The distinctive field chosen by our magazine is indicated by the title. As a periodical of practical art it will be unique in this country, although publications on similar lines have attained great prosperity in the United States. That there is room for such an enterprise here, where perhaps half a million persons are more or less practically interested in art, hardly admits of discussion. Even the magazines whose province it is to deal with art chiefly from the literary or critical standpoint tacitly recognise the fact by giving technical articles from time to time and promoting prize competitions specially calculated to interest the practical art student and art worker. This serves, however, only to whet the appetite for more solid fare - for such fuller technical instruction as it is to be our province to supply through the medium of this magazine.

But Arts and Crafts is intended not only for those who are studying with the purpose of following art as a profession or a trade: it is equally for those tens of thousands of cultivated men and women who, mostly self-taught, are quietly pursuing in their own homes and for their own pleasure then-various artistic occupations. We are, of course, well aware of the tendency to belittle or wholly ignore the efforts of the amateur in art. It is a tendency we deplore. It is not only unjust, but unwise. It is unjust because much of the work of the amateur nowadays is entitled to serious consideration; and unwise because, whether for good or otherwise, the work of the amateur, under the powerful aegis of society and fashion, and dominating a thousand county bazaars and exhibitions, is bound more and more to influence the artistic taste of the nation. It is a force to be reckoned with and directed; certainly it is neither to be sneered at nor ignored. After all, in Art we all are students, whether labelled "amateur" or "professional," and it is not to be forgotten that the professional may have something to learn from the amateur in return for the instruction the other is able to impart - often, perhaps, rather as the result of fuller technical experience than of superior talent or taste.

"Recipes" will be what some of our critics will call the suggestions for treatment of designs for painting that form part of our plan of instruction. But what of that, if the suggestions are used only as suggestions - which is all that is intended for them. The studies from Nature, too, given as models, are meant to be used only as suggestions - never as "copies." On this point we cannot insist too strongly.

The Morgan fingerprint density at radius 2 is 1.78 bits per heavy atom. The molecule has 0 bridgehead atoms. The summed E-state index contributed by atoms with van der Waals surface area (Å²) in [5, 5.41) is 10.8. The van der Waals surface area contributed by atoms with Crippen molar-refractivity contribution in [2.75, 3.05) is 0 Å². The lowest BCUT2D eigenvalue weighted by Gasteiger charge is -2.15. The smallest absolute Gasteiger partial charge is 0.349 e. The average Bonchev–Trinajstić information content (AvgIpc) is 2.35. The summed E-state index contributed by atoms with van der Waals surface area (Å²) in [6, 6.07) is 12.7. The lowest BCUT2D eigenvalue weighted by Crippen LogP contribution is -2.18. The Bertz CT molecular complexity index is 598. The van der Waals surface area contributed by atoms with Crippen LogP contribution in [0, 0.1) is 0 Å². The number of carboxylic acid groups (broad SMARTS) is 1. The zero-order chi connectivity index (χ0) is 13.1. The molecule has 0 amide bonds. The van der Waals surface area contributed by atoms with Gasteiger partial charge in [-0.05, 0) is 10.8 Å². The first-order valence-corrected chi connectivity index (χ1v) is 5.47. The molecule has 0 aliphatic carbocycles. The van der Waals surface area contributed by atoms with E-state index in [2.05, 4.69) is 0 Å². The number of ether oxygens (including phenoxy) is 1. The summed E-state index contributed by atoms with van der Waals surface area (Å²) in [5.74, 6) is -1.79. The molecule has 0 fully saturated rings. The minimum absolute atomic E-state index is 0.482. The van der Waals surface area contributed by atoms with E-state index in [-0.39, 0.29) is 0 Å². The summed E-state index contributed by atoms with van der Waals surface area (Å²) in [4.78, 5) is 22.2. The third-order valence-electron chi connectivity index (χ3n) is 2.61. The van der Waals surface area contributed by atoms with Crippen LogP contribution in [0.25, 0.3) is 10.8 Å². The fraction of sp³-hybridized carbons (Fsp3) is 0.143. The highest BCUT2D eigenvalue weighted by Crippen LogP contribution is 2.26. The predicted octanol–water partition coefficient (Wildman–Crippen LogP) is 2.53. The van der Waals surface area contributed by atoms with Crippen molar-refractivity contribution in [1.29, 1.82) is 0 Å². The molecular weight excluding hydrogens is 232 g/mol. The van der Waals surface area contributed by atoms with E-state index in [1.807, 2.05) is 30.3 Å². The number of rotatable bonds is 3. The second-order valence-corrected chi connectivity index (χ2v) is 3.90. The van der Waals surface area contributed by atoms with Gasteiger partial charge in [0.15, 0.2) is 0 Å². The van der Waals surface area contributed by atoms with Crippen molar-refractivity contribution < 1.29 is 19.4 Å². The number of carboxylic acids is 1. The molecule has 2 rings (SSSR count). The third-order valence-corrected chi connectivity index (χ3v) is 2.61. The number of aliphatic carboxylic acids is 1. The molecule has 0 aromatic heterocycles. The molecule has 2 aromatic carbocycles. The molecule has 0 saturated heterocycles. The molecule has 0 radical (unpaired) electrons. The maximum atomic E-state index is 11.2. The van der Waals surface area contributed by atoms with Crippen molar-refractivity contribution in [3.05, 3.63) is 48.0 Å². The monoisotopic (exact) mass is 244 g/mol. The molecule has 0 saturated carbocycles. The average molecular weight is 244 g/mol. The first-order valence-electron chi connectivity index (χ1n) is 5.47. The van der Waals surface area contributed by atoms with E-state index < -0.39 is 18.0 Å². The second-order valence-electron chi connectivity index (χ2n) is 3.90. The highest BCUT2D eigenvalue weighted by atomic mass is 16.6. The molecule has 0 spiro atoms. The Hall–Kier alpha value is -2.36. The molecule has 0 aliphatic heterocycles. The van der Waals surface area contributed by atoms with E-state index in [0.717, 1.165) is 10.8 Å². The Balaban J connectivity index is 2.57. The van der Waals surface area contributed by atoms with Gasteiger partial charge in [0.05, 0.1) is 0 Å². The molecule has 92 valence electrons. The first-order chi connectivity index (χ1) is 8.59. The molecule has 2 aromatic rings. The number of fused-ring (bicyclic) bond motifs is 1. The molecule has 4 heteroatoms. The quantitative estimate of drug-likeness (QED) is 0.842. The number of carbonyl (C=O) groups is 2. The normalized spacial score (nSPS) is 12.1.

We desire especially to be useful to that large number of clever students whose "designs," submitted for commercial purposes, are summarily rejected because of the ignorance they indicate of the fundamental technical requirements for designing for the art trades. And these contributions are equalled in ineptness and surpassed in numbers by the reams of impracticable drawings intended for reproduction, submitted to publishers. We think we may promise that no regular reader of the magazine will fail from such a cause.

Naturally, we have tried in this, our first number, to meet so far as possible the expectations of the student and art worker in each and every department to be covered by the magazine, and no less naturally, owing to restriction as to space, we have had to let much that was intended for the present issue stand over. When we say that among the articles, drawings, and designs thus omitted are those associated with the names of Mr. Walter Crane, Professor Legros, and Mr. George H. Boughton, R.A., who kindly allow us to draw freely from their portfolios, the reader will know how to sympathize with an editor in his embarrassment of riches.

We have only to add that the idea of Arts and Crafts has been hailed with a degree of encouragement from influential quarters that augurs well indeed for its success, while, on the commercial side, the prospects of the enterprise are significantly indicated by such an array of business announcements, both in point of character and number, as is rarely found in the initial issue of any periodical.

And so we submit the first number of Arts and Crafts. It does not yet quite reach our own high ideal, but it will be found, we trust, no unpromising indication of the full measure of success to which we may soon hope to attain.